While politicians in Washington, D.C., continue a blame game over who is responsible for the $85 billion in federal spending cuts that automatically kick in this Friday, March 1, if action isn’t taken, state and local politicians are sounding off about the cuts and what they could mean to Lutz and Florida as a whole.
State Sen. John Legg, R-Lutz, says the cuts on the federal level could cause Florida to have to freeze spending in some areas.
If the sequester kicks in with across-the-board federal spending cuts, “Florida must immediately look at all our core services and find a way to freeze all other spending until rational minds prevail,” Legg said.
Even so, Legg hopes a last-minute fix will be found.
“It is my hope that Congress and the President will realize balancing our national budget is not just our fiscal responsibly but it is our moral responsibility,” Legg said in a statement to Patch. “We cannot keep spending and passing debt to our children and grandchildren.”
Gov. Rick Scott fears the sequester will compromise Florida’s safety while causing many Floridians to lose their jobs.
“The impacts on Florida’s military installations and defense industries will be severe under the meat hammer of sequestration,” Scott said in a statement. “Our immediate concerns include dramatic reductions to our National Guard, which threatens our ability to respond to wildfires this spring and hurricanes this summer.”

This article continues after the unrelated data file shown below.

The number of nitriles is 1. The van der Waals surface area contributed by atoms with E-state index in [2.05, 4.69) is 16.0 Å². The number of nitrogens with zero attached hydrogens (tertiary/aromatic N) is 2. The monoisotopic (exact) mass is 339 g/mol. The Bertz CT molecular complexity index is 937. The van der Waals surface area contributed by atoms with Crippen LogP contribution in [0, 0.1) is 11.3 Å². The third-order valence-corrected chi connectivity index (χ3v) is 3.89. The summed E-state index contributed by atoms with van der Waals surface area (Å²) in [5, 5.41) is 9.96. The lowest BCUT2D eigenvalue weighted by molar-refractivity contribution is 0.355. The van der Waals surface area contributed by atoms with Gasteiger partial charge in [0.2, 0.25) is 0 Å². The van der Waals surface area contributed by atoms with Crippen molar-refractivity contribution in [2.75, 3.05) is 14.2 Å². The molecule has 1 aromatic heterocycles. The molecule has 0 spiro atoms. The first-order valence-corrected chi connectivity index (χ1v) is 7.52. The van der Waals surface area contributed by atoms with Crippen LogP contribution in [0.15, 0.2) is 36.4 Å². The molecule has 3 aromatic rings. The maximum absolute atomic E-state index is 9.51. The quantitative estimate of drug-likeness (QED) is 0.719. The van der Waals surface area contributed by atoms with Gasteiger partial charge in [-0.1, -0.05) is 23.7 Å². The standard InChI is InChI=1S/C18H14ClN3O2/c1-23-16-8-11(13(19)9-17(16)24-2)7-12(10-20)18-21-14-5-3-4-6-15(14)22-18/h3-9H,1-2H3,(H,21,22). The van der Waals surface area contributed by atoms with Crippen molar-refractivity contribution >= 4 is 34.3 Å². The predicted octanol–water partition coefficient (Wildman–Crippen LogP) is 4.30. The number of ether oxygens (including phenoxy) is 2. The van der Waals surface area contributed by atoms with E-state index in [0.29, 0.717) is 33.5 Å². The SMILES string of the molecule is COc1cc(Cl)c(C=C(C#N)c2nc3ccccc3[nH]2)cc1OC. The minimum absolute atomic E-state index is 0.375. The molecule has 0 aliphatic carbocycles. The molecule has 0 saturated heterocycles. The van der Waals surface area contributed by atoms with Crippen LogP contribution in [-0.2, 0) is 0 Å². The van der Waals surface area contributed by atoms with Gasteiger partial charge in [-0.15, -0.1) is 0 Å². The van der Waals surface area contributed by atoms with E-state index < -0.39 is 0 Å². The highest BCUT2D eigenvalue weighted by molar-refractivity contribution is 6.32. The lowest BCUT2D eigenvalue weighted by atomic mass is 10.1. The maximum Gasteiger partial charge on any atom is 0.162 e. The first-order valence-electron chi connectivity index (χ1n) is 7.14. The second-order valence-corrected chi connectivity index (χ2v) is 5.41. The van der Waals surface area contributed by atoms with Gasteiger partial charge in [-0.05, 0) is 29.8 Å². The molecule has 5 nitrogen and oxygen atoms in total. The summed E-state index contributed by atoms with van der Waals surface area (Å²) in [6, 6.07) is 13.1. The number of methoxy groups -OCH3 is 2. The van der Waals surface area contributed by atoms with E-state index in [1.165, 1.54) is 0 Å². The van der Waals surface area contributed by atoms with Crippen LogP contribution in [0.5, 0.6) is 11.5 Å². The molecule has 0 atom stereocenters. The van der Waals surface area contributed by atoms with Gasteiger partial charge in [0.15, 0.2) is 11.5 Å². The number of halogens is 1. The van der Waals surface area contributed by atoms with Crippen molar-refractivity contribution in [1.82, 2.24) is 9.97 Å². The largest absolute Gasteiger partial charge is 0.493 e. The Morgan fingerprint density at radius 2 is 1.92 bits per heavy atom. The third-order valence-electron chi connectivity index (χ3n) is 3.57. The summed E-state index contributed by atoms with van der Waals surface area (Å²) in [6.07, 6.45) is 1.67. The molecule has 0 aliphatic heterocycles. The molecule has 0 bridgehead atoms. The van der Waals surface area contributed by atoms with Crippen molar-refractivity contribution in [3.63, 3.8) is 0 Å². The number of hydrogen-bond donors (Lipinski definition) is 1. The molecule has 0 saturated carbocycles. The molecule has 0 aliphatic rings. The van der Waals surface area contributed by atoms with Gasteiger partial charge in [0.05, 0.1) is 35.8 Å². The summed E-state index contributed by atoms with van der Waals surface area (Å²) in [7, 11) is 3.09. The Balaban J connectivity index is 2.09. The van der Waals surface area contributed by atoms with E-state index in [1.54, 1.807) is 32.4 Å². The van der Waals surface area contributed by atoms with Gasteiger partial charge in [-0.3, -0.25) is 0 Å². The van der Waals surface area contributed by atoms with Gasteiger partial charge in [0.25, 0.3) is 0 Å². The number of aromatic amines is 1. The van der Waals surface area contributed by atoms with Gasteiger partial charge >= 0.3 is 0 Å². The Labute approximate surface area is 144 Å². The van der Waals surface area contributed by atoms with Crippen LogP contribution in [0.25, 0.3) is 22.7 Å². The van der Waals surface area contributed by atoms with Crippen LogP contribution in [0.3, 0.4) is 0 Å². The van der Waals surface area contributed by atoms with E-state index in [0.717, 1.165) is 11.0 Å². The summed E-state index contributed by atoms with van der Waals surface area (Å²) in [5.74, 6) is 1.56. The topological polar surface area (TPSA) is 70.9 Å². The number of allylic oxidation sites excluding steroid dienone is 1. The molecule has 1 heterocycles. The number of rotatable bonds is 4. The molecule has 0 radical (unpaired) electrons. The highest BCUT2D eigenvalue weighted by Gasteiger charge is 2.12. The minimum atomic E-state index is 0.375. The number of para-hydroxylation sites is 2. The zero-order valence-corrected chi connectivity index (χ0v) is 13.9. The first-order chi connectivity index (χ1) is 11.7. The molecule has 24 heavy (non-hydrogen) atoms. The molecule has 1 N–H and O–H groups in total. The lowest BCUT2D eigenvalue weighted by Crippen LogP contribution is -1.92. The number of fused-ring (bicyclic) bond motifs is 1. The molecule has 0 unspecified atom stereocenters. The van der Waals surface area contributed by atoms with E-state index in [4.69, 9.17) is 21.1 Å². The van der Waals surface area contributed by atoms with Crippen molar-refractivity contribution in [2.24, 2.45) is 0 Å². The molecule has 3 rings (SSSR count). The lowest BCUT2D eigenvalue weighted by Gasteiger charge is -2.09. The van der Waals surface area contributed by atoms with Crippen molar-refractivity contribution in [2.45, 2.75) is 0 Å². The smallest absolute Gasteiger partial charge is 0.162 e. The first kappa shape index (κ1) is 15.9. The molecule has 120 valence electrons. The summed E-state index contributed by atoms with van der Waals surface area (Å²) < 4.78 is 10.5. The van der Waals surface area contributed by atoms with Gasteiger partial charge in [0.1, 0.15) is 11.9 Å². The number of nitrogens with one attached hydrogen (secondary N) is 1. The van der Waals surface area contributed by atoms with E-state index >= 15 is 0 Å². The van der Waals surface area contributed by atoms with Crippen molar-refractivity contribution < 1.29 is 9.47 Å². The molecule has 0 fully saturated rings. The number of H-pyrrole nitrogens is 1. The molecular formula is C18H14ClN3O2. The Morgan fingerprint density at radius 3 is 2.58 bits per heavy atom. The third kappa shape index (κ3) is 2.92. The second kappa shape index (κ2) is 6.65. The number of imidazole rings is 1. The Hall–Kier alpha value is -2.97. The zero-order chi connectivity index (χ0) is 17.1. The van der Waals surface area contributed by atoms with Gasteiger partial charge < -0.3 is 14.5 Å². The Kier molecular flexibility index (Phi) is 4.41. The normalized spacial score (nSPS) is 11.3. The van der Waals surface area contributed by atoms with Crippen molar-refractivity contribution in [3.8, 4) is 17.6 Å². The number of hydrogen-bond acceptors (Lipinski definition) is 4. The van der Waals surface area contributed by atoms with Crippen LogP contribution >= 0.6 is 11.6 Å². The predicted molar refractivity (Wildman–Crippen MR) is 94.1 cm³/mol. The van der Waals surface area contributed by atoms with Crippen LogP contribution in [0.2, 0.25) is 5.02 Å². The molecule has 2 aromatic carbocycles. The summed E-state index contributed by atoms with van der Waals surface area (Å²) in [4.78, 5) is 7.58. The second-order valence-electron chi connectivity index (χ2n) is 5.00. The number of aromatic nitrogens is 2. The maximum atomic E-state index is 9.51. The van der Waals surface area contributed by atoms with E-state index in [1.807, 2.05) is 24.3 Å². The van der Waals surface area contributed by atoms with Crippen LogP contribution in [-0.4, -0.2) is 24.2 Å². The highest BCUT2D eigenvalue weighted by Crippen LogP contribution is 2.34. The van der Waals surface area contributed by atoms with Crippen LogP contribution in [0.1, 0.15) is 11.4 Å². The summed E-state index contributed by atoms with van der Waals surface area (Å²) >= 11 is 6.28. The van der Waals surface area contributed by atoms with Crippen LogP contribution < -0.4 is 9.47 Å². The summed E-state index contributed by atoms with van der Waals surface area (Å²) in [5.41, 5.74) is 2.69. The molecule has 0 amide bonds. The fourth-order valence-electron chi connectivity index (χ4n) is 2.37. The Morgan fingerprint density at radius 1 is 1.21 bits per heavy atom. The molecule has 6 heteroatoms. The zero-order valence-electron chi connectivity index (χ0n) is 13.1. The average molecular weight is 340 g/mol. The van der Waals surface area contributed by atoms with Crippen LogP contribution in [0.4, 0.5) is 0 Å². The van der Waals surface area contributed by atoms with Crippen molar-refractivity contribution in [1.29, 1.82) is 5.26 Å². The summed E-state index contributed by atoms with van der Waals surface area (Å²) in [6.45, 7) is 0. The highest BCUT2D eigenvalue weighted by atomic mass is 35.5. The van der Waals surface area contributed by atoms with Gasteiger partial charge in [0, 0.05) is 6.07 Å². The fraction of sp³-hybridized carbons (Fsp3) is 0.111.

Scott went on to say the job losses could be staggering – especially in regard to military-related jobs in the state.
“Estimated defense industry impacts from industry and academic sources include jobs losses from 40,000 to 80,000, and defense spending reductions approaching $1 billion across Florida,” he said. “The Florida National Guard estimates an annual impact of $27.2 million, which includes 986 Florida National Guard employees furloughed for 20% of the remaining year ($7.3 million in lost wages).”
Democrat U.S. Sen. Bill Nelson agrees the cuts will have negative impacts on Florida, its residents and its economy.
“Sequestration — or, across-the-board budget cuts — were never intended to happen,” Nelson said. “And the main reason we don’t have a solution yet is because some in Washington are doing a Kabuki dance. I think the Senate should pass the $110 billion plan we put on the table last week to avert these impending mandatory budget cuts. Then we can use that to work out a compromise with the House.”
Largo area residents are also sounding off about the possible spending cuts.
Largo Patch reader Leroy A Haggard had this to say:
Our elected officials must thing the general public is stupid. It is a scare tatic. Taxpayers gave more to victims of Huricane Sandy than what this cut is all about.
If spending is not cut, than watch out, "you ain't seen nuttin yet," We will end up paying taxes for everything, even the air we breathe.
Want to learn more about the sequester? Be sure to read What is the Sequester Anyway? Interested in learning more about what funding cuts are likely in Florida? Check out this story: Funding Cuts are Coming Florida’s Way.
What are your thoughts about the sequester, Largo? We want to hear your opinions! Just comment below.
Sequester in Florida: What Do You Think About the $85 Billion in Cuts?
Funding Cuts are Coming Florida’s Way
What is the Sequester Anyway?